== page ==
Many of Edinburgh's restaurants are clustered around Old Town's Royal Mile and New Town's Princes Street. Thanks to its location right by the water, the northern village of Leith is the place to go for fresh seafood. South Edinburgh, or anywhere outside of the city center, also has a variety of cheaper cafes and restaurants for budget-minded travelers. If you want a little help navigating the Edinburgh dining scene, consider signing up for a food tour led by a local.

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Edinburgh is a very safe city. It's generally safe to walk around at night, but make sure to know where you're going. Parts of the city, especially Old Town, are filled with winding alleys, closes and wynds, making it easy to get lost at night. Exercise caution for pickpockets in tourist areas but Edinburgh's low crime rate make pickpockets uncommon in comparison to other big European cities.

Getting Around Edinburgh

The best way to get around Edinburgh is by foot. This hilly city may have you a little out of breath at certain points, but it's still small enough that walking makes the most sense. When you grow tired or want to explore out-of-the-way areas, the city's efficient bus can cart you the rest of the way.  A bus – Airlink Shuttle, to be exact – can also bring you from Edinburgh Airport (EDI) into the city center in about the same time as a cab, but for fewer pounds. Once there, you can hop on the city's tram system or explore the city via bus or black cabs, which can be found on high streets (main thoroughfares) and other points of interests throughout town.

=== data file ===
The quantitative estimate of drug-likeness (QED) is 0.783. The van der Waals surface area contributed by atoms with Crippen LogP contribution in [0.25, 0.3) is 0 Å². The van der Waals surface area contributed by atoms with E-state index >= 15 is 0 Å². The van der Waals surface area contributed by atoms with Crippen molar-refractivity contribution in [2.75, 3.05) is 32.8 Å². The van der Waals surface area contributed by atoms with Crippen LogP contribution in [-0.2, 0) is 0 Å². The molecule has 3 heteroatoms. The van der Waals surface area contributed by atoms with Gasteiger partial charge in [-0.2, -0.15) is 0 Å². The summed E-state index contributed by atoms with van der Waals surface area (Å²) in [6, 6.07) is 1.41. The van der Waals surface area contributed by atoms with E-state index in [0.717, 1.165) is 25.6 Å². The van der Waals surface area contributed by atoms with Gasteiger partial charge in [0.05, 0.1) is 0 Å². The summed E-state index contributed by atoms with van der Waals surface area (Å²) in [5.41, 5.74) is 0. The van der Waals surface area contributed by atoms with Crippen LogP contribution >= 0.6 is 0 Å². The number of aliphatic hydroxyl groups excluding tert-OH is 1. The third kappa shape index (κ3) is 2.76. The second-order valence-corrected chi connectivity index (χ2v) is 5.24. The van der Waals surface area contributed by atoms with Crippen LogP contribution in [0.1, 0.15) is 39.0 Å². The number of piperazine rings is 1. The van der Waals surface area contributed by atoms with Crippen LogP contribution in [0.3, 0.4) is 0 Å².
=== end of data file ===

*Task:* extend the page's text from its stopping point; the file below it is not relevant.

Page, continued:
Learn about Neighborhoods in Edinburgh

Entry & Exit Requirements

A valid travel document is required for United States citizens traveling outside the mainland by air or sea, as well as for U.S. citizens trying to re-enter the country. A United States passport is the preferred form of documentation, and children must have them, too. Note that U.S. citizens do not need a visa unless they plan on staying longer than six months. Visit the U.S. State Department's website for the latest information on the U.K.'s foreign exit and entry requirements.


Edinburgh1 of 16
Edinburgh2 of 16

Calton Hill offers spectacular views of the city below.